Knit Picks Caspian Needles


Note: not a paid advertisement, and I am in no way affiliated with Knit Picks. I just love this product. I feel like sometimes knitting needles get left out in the cold when it comes to knitting supply love. Yarn gets all the attention. True, if one was desperate (and gauge was unimportant), one could theoretically knit on twigs, pencils, heck even on your fingers or arms (there are YouTube videos on this topic if you’re curious.) The thing is, needles are literally the foundation of everything you knit. Having good ones means more energy focused on the task and not fighting with the tools.

I learned to knit on wooden needles, grateful for their warm grip and light weight. Wanting to save money as I grew my collection of needle sizes, I switched to Susan Bates metal needles– slick and cold, but once I got the hang of using them, much faster than the “sticky” wood or bamboo. Slickness is wonderful for speed knitting, until you begin working with fine gauged yarns, and batting lace weight and fingering weight on steel is frustrating. That’s where Knit Picks Harmony needles come in. Smooth and light, just grippy enough but still sleek and not sticky, these polished wood needles are the perfect pick for fine-gauge patterns. The newest addition to KP’s needle family, Caspian, arrived in my mailbox a few weeks ago, proving needles can be useful and visually stunning.


The wood is stained in a gorgeous blue-green pattern, with varying oceanic shades dipping and swirling in the polished wood. I purchased a pack of size US 2 DPNs in the 6″ length for my first foray into sock knitting (more on that in an upcoming post.) I previously used the Rainbow Harmony wood circulars, and they’re among the most frequently used needles in my collection.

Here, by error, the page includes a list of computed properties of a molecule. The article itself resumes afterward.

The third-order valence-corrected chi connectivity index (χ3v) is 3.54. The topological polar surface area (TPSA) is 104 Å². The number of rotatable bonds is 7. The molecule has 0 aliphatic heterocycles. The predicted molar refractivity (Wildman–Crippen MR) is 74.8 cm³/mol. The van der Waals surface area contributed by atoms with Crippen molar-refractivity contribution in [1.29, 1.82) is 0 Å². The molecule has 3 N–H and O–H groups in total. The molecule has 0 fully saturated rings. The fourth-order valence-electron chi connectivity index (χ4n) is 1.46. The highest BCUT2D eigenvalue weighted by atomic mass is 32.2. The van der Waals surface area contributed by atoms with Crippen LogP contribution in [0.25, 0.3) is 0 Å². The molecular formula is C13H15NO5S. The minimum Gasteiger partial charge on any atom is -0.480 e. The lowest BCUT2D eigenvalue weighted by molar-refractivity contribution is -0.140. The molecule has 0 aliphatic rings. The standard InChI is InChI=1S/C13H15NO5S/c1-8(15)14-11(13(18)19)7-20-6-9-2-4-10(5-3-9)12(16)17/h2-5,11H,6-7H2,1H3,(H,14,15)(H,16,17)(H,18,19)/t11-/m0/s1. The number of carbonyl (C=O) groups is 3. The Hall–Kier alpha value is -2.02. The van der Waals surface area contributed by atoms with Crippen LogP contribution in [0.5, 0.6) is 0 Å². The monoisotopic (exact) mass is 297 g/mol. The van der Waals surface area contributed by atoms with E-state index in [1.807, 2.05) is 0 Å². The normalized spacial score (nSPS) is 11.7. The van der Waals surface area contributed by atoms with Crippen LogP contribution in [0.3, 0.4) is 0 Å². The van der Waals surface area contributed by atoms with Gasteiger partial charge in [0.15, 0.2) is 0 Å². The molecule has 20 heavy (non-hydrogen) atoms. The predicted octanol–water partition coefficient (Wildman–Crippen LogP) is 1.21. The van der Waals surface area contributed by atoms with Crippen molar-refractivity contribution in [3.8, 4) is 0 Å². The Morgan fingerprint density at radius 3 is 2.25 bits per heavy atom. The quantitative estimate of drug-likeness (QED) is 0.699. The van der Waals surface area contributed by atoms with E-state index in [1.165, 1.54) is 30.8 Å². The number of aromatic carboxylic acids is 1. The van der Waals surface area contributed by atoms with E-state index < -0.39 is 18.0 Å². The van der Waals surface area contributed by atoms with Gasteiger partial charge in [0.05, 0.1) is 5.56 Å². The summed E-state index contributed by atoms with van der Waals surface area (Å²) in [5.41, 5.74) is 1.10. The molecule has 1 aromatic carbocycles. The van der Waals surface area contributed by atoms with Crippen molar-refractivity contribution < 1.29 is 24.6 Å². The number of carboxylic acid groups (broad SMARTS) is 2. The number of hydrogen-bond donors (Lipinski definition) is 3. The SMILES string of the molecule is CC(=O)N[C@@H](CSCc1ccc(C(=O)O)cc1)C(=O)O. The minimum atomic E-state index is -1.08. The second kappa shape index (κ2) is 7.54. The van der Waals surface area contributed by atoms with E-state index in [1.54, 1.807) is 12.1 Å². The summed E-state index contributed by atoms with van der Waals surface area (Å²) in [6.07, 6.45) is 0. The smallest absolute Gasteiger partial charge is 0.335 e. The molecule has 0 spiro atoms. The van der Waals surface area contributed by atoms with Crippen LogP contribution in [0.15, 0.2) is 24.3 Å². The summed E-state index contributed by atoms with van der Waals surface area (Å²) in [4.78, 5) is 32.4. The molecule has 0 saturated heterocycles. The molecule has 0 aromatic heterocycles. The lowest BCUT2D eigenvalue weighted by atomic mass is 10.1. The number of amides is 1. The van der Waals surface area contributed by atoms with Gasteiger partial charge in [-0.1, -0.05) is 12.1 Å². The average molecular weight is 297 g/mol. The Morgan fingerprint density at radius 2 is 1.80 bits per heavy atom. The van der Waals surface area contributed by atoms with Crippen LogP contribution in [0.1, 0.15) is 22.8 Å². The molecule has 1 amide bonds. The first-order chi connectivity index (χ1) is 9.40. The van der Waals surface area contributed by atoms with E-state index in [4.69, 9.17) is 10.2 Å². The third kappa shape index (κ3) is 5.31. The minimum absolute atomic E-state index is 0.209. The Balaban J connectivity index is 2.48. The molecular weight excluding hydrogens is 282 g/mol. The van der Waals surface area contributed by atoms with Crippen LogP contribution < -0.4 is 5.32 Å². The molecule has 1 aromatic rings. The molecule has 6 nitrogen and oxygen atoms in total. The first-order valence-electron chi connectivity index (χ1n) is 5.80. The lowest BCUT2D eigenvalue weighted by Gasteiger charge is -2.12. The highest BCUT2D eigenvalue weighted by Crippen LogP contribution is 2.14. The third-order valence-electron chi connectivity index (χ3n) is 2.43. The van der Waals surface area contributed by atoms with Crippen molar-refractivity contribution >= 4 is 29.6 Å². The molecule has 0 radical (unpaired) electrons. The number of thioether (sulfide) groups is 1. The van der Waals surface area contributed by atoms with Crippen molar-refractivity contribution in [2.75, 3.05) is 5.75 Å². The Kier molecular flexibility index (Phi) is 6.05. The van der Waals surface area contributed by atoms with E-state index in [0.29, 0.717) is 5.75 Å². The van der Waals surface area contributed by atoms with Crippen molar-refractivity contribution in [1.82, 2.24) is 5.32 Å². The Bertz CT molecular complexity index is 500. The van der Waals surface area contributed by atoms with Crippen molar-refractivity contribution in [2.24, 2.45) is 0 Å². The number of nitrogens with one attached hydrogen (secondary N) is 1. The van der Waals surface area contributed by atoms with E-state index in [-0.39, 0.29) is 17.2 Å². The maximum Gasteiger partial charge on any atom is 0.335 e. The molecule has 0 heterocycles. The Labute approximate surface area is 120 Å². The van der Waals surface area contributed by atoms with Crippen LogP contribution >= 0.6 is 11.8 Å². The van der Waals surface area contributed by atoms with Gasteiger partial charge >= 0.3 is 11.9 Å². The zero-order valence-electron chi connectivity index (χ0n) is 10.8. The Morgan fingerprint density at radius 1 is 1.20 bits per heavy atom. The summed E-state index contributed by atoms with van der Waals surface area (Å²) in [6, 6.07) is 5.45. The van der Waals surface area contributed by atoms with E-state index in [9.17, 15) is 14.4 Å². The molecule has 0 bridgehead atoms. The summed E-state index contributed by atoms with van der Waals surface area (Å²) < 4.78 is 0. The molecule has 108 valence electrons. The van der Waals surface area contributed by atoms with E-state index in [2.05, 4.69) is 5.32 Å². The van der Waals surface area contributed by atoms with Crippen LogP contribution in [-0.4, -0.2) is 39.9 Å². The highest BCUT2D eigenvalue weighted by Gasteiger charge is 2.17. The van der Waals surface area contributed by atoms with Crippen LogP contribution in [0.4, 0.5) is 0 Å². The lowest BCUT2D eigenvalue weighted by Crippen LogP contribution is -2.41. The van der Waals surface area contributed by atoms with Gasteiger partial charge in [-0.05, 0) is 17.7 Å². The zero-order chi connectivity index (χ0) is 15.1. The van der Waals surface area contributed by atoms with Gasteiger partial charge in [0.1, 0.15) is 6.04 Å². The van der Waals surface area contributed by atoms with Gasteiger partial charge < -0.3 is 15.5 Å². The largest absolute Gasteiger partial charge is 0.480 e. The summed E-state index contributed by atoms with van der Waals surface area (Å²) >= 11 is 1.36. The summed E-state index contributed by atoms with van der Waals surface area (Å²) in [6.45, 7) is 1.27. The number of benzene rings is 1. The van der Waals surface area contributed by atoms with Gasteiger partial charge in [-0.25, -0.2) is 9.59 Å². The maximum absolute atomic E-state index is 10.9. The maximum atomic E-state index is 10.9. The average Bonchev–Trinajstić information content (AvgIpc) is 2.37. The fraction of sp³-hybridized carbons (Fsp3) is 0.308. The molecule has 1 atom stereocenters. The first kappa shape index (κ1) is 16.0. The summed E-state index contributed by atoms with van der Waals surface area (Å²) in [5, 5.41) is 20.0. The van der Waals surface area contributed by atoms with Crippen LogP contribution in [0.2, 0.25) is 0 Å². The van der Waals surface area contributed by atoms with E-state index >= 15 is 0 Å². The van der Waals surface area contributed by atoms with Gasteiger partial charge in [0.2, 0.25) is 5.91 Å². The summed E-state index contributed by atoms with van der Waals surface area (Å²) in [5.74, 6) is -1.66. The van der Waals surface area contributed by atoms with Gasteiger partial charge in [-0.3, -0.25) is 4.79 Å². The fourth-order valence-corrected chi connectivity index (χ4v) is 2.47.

At $6.49, the needles are reasonably priced, particularly considering the fact that smaller needle sizes are not typically sold at craft stores (this is a problem when your wonderful sweet glorious LYS is a monumental pain to get to involving limited hours, no nearby parking and serious temptation to spend lots of money because you did you take the trouble to get there.) I also love the fact that you get 6 needles as opposed to the more prevalent packs of 4 or 5. The tips have a very gradual taper with a decently “sharp” tip for picking up stitches.


As far as faults go, I’ve heard complaints from other knitters about wooden needles having a tendency to break (not specifically about KP needles, but wood needles in general) though I’ve never experienced this. I do take care not to bend them, leave them on the floor, store them in a purse,  or any other potential snapping situation.

In the end, even though I love all the great qualities Caspian needles have, I’m a sucker for beauty in functional things. I love the fact that the name is the same as that of a particular seafaring Narnian prince. I like the way wood, as a natural element, combines with the natural wool and cotton yarns. Most of all? I love the colors, and sometimes that’s enough.


Upcoming Projects + A Friendly Chat